NaNo November: Fear and First Draft Loathing

Every first draft is leap of faith. And every tumble down the long hill of creation is dogged by personal demons. No matter how many books, short stories, scripts or novels I’ve written, wrestling my thoughts to form is filled with battles and challenges.  How do I rise to these challenges?

I rise well with gin.

Hunter Thompson rose with a fifth of Wild Turkey by his side, according to my husband who likes to tell stories of the “Fear and Loathing” author who spoke to his U of O class back in the 1970’s.  It’s hard to imagine Thompson tussling with a first draft, though it might be said he wrestled a lot of issues, many imaginary.

Yet here’s the thing, we all wrestle with them.  For each of us it’s a different story.  Crappy childhood, loss, longing, complicated commitments, health matters, it’s all part of life’s journey. For writers, sorting through it all can be a tricky matter.  Is it any wonder writers and vices seem made for one another?

As hard as I might try to pen a sparky, comedic heroine facing hilariously difficult circumstances, the truth is… the best humor comes from pain. And through pain we learn. And laugh (after we’re through it).

I employ two techniques to wrangle my inner demons (Thompson, I think, would approve of both). The first is my Mad Max move. Aiming my cerebral car at the fear, I put petal to the metal. Phobias and buried traumas bounce over the hood. Later, I can check the roadkill for psychoanalysis (that’s what editing is about). Speed is everything to get to the finish line of the first draft. It’s messy, but gets the draft home.

My other trick is to invite the demons in. In horror movies this is ALWAYS a mistake. Demons are very seldom friendly to humans and word counts. That’s what the gin is for. Writers long ago discovered this. It insulates us from the pain of self realization. Shakespeare drank mead. Absinthe was popular with bohemians in Paris. Every writing era had its stabilization/motivation libation.

So what is my master plan for filling those blank pages? Drive when I must and drink when I can. Sometimes I’ll run the demons down, but I prefer to meet them on the field of battle at my local watering hole, from four to six in the afternoon. It’s much more civilized. And even demons like a good happy hour.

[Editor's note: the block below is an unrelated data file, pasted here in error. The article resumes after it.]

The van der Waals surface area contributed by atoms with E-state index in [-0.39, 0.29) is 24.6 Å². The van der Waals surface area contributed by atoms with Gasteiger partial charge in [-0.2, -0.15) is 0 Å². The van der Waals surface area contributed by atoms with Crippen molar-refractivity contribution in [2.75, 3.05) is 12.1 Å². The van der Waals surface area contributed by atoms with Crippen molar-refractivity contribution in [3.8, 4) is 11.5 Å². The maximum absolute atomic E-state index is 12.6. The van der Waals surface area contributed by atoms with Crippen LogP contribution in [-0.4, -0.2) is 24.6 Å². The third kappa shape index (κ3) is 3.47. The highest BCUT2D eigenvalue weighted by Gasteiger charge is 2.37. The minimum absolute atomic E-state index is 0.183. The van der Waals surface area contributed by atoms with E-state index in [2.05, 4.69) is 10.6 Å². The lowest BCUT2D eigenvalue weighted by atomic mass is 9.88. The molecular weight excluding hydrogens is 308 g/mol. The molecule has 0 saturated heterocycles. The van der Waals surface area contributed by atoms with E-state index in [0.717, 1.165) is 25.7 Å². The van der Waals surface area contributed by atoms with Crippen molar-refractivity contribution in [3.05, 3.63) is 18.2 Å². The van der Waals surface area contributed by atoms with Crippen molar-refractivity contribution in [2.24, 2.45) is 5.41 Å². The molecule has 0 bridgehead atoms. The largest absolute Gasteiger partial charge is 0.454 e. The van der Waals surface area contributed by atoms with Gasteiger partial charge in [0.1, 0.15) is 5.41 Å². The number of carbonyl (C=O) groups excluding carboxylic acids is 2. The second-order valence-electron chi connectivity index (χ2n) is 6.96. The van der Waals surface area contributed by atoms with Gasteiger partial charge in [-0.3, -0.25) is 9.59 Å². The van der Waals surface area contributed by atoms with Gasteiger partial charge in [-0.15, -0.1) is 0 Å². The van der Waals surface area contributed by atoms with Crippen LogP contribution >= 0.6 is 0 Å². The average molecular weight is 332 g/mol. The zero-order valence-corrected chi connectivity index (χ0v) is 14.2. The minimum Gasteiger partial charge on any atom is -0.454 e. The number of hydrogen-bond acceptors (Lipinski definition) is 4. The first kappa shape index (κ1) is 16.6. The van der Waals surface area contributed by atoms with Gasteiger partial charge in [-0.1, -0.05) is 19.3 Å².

Jamie Brazil is the author of Prince Charming, Inc. and other novels.

Current FREE download: The Commodore’s Daughter is a free download on KOBO until November 30th http://goo.gl/9e5NDX. Use promo code: jansbooks

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About Jamie Brazil

Humor writer, romance novelist, Bloodhound enthusiast.

Posted on November 18, 2013, in Auth: Jamie Brazil and tagged , , , , , . Bookmark the permalink. 9 Comments.

  1. I’m a gin girl too, but only after the day’s writing is done. I don’t want to become a drunken novelist, but the idea is tempting as the ideas seem to flow better with alcohol.

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  2. Speed (as in velocity) is definitely the way I get past the first draft demons! It’s so empowering when you see them dwindle in the rearview mirror.

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  3. “I rise well with gin.”
    I read gin as grin 🙂 Alcohol or a positive attitude, both might work 🙂

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  4. Love the Thompson referrences. I won a basket at Emerald City that was themed “Write drunk, edit sober” and included a poster with the Hemingway quote. It fits well with my first draft coping mechanism which includes a lot of wine. 🙂

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  5. I’m surprised you could mention ‘gin’ without mentioning ‘Gina.’ Gin is part of her name, after all, and it most definitely is her nectar. As for me, a refreshing white wine does the trick on occasion. I tend to shy away from drinking and writing. A lot less editing is needed later, that way! Ha!

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  6. “…put the petal to the metal…” Love this concept of flower power.

    I have to say I’m not a good person to drink away pain–mostly because I tend to get sleepy after just one beer. Gin and I would be under the table. However, I do agree with the concept of letting the demons in as long as you have a plan for either conquering them or at least being able to shut them away again for awhile if the battle becomes to weary.

    My demons are exorcized, or perhaps exercized in writing. Some will probably never go away but I can at least exhaust them on occasion so they don’t want to visit for a long time.

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  7. Drinking and driving is a terrible idea in real life, but I can see how metaphorically it leads to good ideas in writing life. Boldness (even artificially induced) and forward momentum can get you through a lot.

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